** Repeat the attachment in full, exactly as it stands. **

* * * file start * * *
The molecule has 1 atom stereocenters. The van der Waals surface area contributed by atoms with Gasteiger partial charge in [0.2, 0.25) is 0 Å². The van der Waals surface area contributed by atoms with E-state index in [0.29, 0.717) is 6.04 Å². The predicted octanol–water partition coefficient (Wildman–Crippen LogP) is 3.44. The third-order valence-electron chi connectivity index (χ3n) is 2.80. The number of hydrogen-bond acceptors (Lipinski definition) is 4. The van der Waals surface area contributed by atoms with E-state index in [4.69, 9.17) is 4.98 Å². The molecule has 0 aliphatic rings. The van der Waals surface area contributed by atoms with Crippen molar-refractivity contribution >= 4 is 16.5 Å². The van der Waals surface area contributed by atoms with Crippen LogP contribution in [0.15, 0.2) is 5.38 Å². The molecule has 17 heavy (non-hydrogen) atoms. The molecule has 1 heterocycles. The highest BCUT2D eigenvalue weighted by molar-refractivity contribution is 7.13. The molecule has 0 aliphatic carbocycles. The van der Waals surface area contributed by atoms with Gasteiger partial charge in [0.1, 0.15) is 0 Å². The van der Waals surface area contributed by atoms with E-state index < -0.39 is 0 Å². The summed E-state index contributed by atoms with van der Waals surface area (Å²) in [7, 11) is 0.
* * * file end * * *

The molecule has 1 atom stereocenters. The van der Waals surface area contributed by atoms with Gasteiger partial charge in [0.2, 0.25) is 0 Å². The van der Waals surface area contributed by atoms with E-state index in [0.29, 0.717) is 6.04 Å². The predicted octanol–water partition coefficient (Wildman–Crippen LogP) is 3.44. The third-order valence-electron chi connectivity index (χ3n) is 2.80. The number of hydrogen-bond acceptors (Lipinski definition) is 4. The van der Waals surface area contributed by atoms with E-state index in [4.69, 9.17) is 4.98 Å². The molecule has 0 aliphatic rings. The van der Waals surface area contributed by atoms with Crippen molar-refractivity contribution >= 4 is 16.5 Å². The van der Waals surface area contributed by atoms with Crippen LogP contribution in [0.15, 0.2) is 5.38 Å². The molecule has 17 heavy (non-hydrogen) atoms. The molecule has 1 heterocycles. The highest BCUT2D eigenvalue weighted by molar-refractivity contribution is 7.13. The molecule has 0 aliphatic carbocycles. The van der Waals surface area contributed by atoms with Gasteiger partial charge in [0.1, 0.15) is 0 Å². The van der Waals surface area contributed by atoms with E-state index < -0.39 is 0 Å². The summed E-state index contributed by atoms with van der Waals surface area (Å²) in [7, 11) is 0.